Why do words matter?
Many of the components in a user interface are words. It’s not just the content. Core interaction elements like navigation menus, browse categories, embedded links, and call-to-action buttons are all made up of words. People use words to search for things online. And then they mostly rely on words for signposting and orientation once they arrive deep in a service.
Understanding the context of your users is key. The way we organise and label information affects the people that use it and how they interpret things. For example, the terms used to group content can either set rigid boundaries and create unhelpful silos - or they can pull related information together in useful new ways that benefit users.
For a site like GOV.UK, which contains government information for everyone in the UK, the words we use in navigation are extra important.
The right choice of words will reflect users’ language and mental models. Users won’t have to think about the words much because they will feel natural and familiar. The language will provide good navigational cues, create the right tone, encourage trust and help users find what they’re looking for or complete the task they set out to do.
The wrong choice of words can have serious negative impacts on the user’s experience. Jarring or inappropriate words offend people. Specialist jargon or ambiguous terms can fail to resonate with users or provide good ‘information scent’, meaning that people will end up getting lost and frustrated.
Why choosing the right words can be hard
Firstly, the English language has such a rich vocabulary with so many shades of meaning. Words are often ambiguous; people use different words to mean the same thing, and the same word to mean different things. People classify and label things in many ways depending on their perspective. There are cultural variations in the English language, and international audiences may well have a different first language. Specialists often use different terminology to non-specialists. Alongside all this, language is constantly evolving: new words are introduced and other words go out of fashion.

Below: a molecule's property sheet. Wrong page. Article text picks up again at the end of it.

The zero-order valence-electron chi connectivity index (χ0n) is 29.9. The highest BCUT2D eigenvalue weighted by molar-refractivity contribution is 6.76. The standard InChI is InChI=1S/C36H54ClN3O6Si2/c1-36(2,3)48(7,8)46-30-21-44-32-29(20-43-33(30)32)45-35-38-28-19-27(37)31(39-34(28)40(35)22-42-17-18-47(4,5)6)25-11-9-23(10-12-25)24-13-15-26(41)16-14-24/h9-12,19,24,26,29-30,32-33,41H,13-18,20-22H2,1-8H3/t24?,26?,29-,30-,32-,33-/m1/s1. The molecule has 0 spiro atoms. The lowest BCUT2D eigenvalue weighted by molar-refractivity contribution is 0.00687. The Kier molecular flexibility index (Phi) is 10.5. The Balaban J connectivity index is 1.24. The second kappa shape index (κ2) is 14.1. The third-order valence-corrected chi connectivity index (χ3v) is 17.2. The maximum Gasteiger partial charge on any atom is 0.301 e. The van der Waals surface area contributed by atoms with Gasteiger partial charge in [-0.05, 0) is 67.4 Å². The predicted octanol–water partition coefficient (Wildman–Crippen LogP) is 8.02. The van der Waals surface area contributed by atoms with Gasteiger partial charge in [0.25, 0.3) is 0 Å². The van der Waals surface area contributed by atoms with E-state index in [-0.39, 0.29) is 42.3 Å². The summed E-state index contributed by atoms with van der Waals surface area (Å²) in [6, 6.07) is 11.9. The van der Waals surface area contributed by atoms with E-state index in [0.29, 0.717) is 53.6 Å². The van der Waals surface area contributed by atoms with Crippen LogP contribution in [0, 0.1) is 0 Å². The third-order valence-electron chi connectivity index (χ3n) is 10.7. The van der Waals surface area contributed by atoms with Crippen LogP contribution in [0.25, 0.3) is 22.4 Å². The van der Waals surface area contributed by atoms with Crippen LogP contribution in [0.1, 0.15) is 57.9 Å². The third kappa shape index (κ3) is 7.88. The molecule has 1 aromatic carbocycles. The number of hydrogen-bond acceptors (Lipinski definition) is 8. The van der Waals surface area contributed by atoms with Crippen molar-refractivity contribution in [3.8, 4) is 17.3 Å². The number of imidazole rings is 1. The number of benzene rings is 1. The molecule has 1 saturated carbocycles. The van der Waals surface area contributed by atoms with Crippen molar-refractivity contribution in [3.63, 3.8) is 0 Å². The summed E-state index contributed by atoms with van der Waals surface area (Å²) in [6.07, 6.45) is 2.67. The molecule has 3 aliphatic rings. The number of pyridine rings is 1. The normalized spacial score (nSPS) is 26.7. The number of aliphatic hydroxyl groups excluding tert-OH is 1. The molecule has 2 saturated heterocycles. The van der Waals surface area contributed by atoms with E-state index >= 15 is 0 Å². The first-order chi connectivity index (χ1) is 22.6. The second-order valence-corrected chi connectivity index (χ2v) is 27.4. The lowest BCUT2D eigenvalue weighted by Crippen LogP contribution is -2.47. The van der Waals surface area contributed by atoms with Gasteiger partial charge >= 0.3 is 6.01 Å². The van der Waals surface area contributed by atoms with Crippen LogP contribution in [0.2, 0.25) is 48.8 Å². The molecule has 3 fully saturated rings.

Secondly, experts designing services for users regularly suffer from ‘the curse of knowledge’. They’ve often become so close to their area of expertise that they unwittingly forget to empathise with their non-expert audiences. However, these audiences may mentally organise the same world in quite a different way and use a completely different (and often less technical) vocabulary to describe it.
Lastly, within the context of Mobile First design, there’s also a pressure to use the shortest words possible in navigation elements, sometimes at the expense of conveying meaning. Short words may be good for design reasons, but some of the preciseness and value in supporting the user may be lost.
Practical tips for overcoming these challenges
Users often come to a site like GOV.UK with information needs related to stressful life events, like what to do in an emergency situation, or what happens if you’re on long-term sick leave, get made redundant, or need to apply for a visa.
However, the site’s content consists of lots of documents containing ambiguous words and complicated concepts that apply across many diverse subject domains. Supporting good navigation and browse with the right terminology for all the different types of audiences and their needs is an interesting information architecture challenge.
In reality, there’s always going to be an element of messy subjectivity, and the words we use are never going to be perfect for everyone all of the time. However, there are practical things we can do make sure we’re getting the language as right as we can.
These are three main techniques we’ll cover during this tutorial:
We’ll discuss the pros and cons of these qual and quant techniques and how they are best used in combination. We’ll look at how you can get best value out of these research activities. Because getting the words right in your interface is core to supporting a good user experience.
Vicky is an independent information architect who has spent the last 20 years structuring, organising and labelling content to help people find the things they need.
Since February 2014 she's been working at GOV.UK, supporting browse and navigation following the transition of more than 300 government organisation websites to the single GOV.UK domain. She's currently helping to create a comprehensive subject-based taxonomy for all the content on GOV.UK to underpin improved navigation. The taxonomy will need to reflect a hugely diverse range of user needs across many different subject areas.
Vicky has also recently worked for Oxford University, Oxford University Press and the BBC. She started her career as a graduate trainee at the Bodleian Library in Oxford before going on to qualify in information management.